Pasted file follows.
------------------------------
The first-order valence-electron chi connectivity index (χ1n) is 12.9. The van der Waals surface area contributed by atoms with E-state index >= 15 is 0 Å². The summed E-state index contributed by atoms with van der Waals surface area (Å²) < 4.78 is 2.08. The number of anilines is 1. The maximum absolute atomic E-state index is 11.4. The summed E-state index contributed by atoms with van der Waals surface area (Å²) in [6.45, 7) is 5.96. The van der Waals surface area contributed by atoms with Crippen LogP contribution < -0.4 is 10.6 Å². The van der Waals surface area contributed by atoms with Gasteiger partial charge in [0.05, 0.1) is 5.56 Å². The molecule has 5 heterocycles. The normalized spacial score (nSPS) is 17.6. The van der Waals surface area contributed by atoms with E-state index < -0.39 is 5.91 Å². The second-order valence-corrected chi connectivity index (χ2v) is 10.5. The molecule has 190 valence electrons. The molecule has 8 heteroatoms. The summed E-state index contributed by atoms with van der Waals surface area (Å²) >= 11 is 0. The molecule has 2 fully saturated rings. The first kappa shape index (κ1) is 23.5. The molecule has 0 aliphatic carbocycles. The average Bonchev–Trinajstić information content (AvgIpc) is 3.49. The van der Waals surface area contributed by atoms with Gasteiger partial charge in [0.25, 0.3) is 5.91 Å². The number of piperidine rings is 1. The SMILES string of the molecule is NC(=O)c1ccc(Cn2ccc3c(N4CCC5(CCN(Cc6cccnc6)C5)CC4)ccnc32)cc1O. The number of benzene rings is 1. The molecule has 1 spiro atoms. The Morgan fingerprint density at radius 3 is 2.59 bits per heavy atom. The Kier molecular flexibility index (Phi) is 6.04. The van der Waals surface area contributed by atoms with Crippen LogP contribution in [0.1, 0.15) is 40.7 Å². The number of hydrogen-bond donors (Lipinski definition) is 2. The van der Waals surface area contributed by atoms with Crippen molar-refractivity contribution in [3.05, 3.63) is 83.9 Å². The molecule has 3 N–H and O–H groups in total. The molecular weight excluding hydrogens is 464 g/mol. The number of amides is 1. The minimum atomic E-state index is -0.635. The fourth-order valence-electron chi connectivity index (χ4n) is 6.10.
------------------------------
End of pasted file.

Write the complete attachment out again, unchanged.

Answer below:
The first-order valence-electron chi connectivity index (χ1n) is 12.9. The van der Waals surface area contributed by atoms with E-state index >= 15 is 0 Å². The summed E-state index contributed by atoms with van der Waals surface area (Å²) < 4.78 is 2.08. The number of anilines is 1. The maximum absolute atomic E-state index is 11.4. The summed E-state index contributed by atoms with van der Waals surface area (Å²) in [6.45, 7) is 5.96. The van der Waals surface area contributed by atoms with Crippen LogP contribution < -0.4 is 10.6 Å². The van der Waals surface area contributed by atoms with Gasteiger partial charge in [0.05, 0.1) is 5.56 Å². The molecule has 5 heterocycles. The normalized spacial score (nSPS) is 17.6. The van der Waals surface area contributed by atoms with E-state index < -0.39 is 5.91 Å². The second-order valence-corrected chi connectivity index (χ2v) is 10.5. The molecule has 190 valence electrons. The molecule has 8 heteroatoms. The summed E-state index contributed by atoms with van der Waals surface area (Å²) >= 11 is 0. The molecule has 2 fully saturated rings. The first kappa shape index (κ1) is 23.5. The molecule has 0 aliphatic carbocycles. The average Bonchev–Trinajstić information content (AvgIpc) is 3.49. The van der Waals surface area contributed by atoms with Gasteiger partial charge in [0.25, 0.3) is 5.91 Å². The number of piperidine rings is 1. The SMILES string of the molecule is NC(=O)c1ccc(Cn2ccc3c(N4CCC5(CCN(Cc6cccnc6)C5)CC4)ccnc32)cc1O. The number of benzene rings is 1. The molecule has 1 spiro atoms. The Morgan fingerprint density at radius 3 is 2.59 bits per heavy atom. The Kier molecular flexibility index (Phi) is 6.04. The van der Waals surface area contributed by atoms with Crippen LogP contribution in [0.1, 0.15) is 40.7 Å². The number of hydrogen-bond donors (Lipinski definition) is 2. The van der Waals surface area contributed by atoms with Crippen molar-refractivity contribution in [3.05, 3.63) is 83.9 Å². The molecule has 3 N–H and O–H groups in total. The molecular weight excluding hydrogens is 464 g/mol. The number of amides is 1. The minimum atomic E-state index is -0.635. The fourth-order valence-electron chi connectivity index (χ4n) is 6.10.